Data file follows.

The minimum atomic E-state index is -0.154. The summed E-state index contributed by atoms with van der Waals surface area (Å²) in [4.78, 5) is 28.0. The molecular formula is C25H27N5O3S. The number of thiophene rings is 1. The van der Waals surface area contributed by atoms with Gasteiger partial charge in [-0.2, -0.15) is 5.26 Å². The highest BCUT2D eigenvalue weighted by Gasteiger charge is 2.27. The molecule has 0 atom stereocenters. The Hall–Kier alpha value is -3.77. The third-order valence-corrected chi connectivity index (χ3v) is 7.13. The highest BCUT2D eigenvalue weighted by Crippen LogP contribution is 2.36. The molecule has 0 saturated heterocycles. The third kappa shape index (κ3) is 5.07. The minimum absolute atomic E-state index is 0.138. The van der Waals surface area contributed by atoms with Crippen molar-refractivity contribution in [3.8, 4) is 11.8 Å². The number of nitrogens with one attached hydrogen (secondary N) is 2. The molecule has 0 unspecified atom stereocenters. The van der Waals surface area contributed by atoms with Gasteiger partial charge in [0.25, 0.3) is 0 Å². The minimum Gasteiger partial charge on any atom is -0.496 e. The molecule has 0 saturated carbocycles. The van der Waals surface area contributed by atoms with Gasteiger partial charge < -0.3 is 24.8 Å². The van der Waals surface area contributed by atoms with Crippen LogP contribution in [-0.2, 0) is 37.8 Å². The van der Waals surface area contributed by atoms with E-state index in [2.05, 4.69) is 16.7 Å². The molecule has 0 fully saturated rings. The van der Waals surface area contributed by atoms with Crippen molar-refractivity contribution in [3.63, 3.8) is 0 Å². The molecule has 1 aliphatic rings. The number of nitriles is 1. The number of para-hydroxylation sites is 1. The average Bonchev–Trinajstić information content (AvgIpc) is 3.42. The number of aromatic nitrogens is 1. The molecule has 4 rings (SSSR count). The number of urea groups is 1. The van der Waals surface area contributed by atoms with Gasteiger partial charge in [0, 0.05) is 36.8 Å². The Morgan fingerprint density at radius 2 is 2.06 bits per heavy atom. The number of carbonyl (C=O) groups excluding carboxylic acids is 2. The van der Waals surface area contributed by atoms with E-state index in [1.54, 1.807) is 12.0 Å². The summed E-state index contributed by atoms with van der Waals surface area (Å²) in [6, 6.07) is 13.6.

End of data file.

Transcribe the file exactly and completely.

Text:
The minimum atomic E-state index is -0.154. The summed E-state index contributed by atoms with van der Waals surface area (Å²) in [4.78, 5) is 28.0. The molecular formula is C25H27N5O3S. The number of thiophene rings is 1. The van der Waals surface area contributed by atoms with Gasteiger partial charge in [-0.2, -0.15) is 5.26 Å². The highest BCUT2D eigenvalue weighted by Gasteiger charge is 2.27. The molecule has 0 atom stereocenters. The Hall–Kier alpha value is -3.77. The third-order valence-corrected chi connectivity index (χ3v) is 7.13. The highest BCUT2D eigenvalue weighted by Crippen LogP contribution is 2.36. The molecule has 0 saturated heterocycles. The third kappa shape index (κ3) is 5.07. The minimum absolute atomic E-state index is 0.138. The van der Waals surface area contributed by atoms with Crippen molar-refractivity contribution in [3.8, 4) is 11.8 Å². The number of nitrogens with one attached hydrogen (secondary N) is 2. The molecule has 0 unspecified atom stereocenters. The van der Waals surface area contributed by atoms with Gasteiger partial charge in [0.25, 0.3) is 0 Å². The minimum Gasteiger partial charge on any atom is -0.496 e. The molecule has 0 saturated carbocycles. The van der Waals surface area contributed by atoms with Gasteiger partial charge < -0.3 is 24.8 Å². The van der Waals surface area contributed by atoms with Crippen LogP contribution in [-0.2, 0) is 37.8 Å². The van der Waals surface area contributed by atoms with E-state index in [2.05, 4.69) is 16.7 Å². The molecule has 0 fully saturated rings. The van der Waals surface area contributed by atoms with Crippen molar-refractivity contribution in [3.63, 3.8) is 0 Å². The molecule has 1 aliphatic rings. The number of nitriles is 1. The number of para-hydroxylation sites is 1. The average Bonchev–Trinajstić information content (AvgIpc) is 3.42. The number of aromatic nitrogens is 1. The molecule has 4 rings (SSSR count). The number of urea groups is 1. The van der Waals surface area contributed by atoms with Gasteiger partial charge in [0, 0.05) is 36.8 Å². The Morgan fingerprint density at radius 2 is 2.06 bits per heavy atom. The number of carbonyl (C=O) groups excluding carboxylic acids is 2. The van der Waals surface area contributed by atoms with E-state index in [1.54, 1.807) is 12.0 Å². The summed E-state index contributed by atoms with van der Waals surface area (Å²) in [6, 6.07) is 13.6.